We’ve seen how Jesus is a friend to us but now let’s find out why he is such a friend. Jesus explains in our text: “…I chose you and appointed you to go and bear fruit—fruit that will last.” (Jn. 15:16b) Jesus became your friend, not only to save you but to make you productive in God’s eyes. So what kind of lasting fruit does Jesus want from you and me? The Lord says: “If you obey my commands, you will remain in my love, just as I have obeyed my Father’s commands and remain in his love. I have told you this so that my joy may be in you and that your joy may be complete. My command is this: Love each other as I have loved you.” (Jn. 15:10-12)

Years ago, national television showed twin brothers about eight or nine years old. One was considerably smaller than the other because of kidney disease. Once he had been weak and sickly, but now before the cameras he played and chattered away. Why the improvement?  Because his brother had given him his kidney and saved his life. His brother was asked which kidney he gave. He replied: “My right one…because I am right-handed and I figured that my right kidney was my best kidney.” What an example of godly love! His parents said it was his own idea to give his twin brother his kidney and that his love was free and generous toward his brother.

         What Jesus wants from you and me is for us to love one another as He has loved us, in that “while we were God’s enemies, we were reconciled to Him through the death of His Son.” (Rom. 5:10) God sent His only-begotten child to love us…to befriend us…to die for us…so that you and I would be His friends. In return, you and I are to love Him and each other. We shouldn’t think of this as a burden that He imposes on us. This love is clearly the focus of the readings today. The word love is used five times in the Epistle reading and nine times in the Gospel text. So if you’re going to take one thing away from today’s readings, remember that [Jesus said:] “This is my commandment, that you love one another as I have loved you.” (Jn. 15:12) The reason He wants us to love one another is so that our “joy may be complete.” (Jn. 15:11b) Jesus knows what He’s talking about, doesn’t He? There is joy in speaking to your spouse with tenderness and affection. There is joy in empathizing with those who are in pain. There is joy in being patient with your children and grandchildren. When you don’t do these things, you feel guilt and shame instead of joy.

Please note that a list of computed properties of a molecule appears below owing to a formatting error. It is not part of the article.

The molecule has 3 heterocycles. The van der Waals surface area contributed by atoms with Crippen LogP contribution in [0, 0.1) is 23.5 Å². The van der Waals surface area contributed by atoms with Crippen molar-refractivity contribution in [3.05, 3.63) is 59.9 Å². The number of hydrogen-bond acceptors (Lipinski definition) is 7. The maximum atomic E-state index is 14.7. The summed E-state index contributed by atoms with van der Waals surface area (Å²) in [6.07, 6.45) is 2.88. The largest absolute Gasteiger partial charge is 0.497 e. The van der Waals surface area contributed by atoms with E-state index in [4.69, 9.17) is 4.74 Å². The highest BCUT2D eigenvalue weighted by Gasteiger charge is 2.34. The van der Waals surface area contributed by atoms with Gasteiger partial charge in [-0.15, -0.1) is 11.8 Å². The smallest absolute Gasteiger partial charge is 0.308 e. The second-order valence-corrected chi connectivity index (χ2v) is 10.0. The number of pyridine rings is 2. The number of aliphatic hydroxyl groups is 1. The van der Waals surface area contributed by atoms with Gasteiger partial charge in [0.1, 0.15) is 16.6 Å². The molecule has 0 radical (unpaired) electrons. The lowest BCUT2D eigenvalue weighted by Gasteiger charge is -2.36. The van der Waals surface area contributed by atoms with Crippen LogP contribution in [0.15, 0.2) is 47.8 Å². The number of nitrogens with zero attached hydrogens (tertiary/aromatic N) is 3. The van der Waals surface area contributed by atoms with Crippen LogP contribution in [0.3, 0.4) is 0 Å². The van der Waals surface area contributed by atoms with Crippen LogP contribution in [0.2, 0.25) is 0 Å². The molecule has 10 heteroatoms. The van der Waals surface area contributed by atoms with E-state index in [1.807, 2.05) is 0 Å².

But showing love to each other is easier said than done isn’t it? It’s hard to love those who aren’t appreciative of what we do for them. It’s hard to love a teacher, a spouse, or a boss who nitpicks our work. How can we love people like that? Jesus tells us how. In our Gospel reading from last week, Jesus said: “I am the vine; you are the branches. If a man remains in me and I in him, he will bear much fruit; apart from me you can do nothing.” (Jn. 15:5) As long as we continue to remain in Jesus, that is, as long as we continue to hear and believe his Word, we will bear much fruit, we will love each other.

So yes! “What a friend we have in Jesus!” Joseph Scriven hit the nail right on the head when he wrote that hymn, didn’t he? Jesus became your friend when He died for you. He solidified the friendship by sharing with you everything the heavenly Father shared with Him and by opening the Father’s ears to your prayers. The Son of God maintains the friendship through His promise of forgiveness, life, and salvation. Continue to remain in Him in His Word and the Sacraments. And continue to love one another as He wants each of us to do. Amen.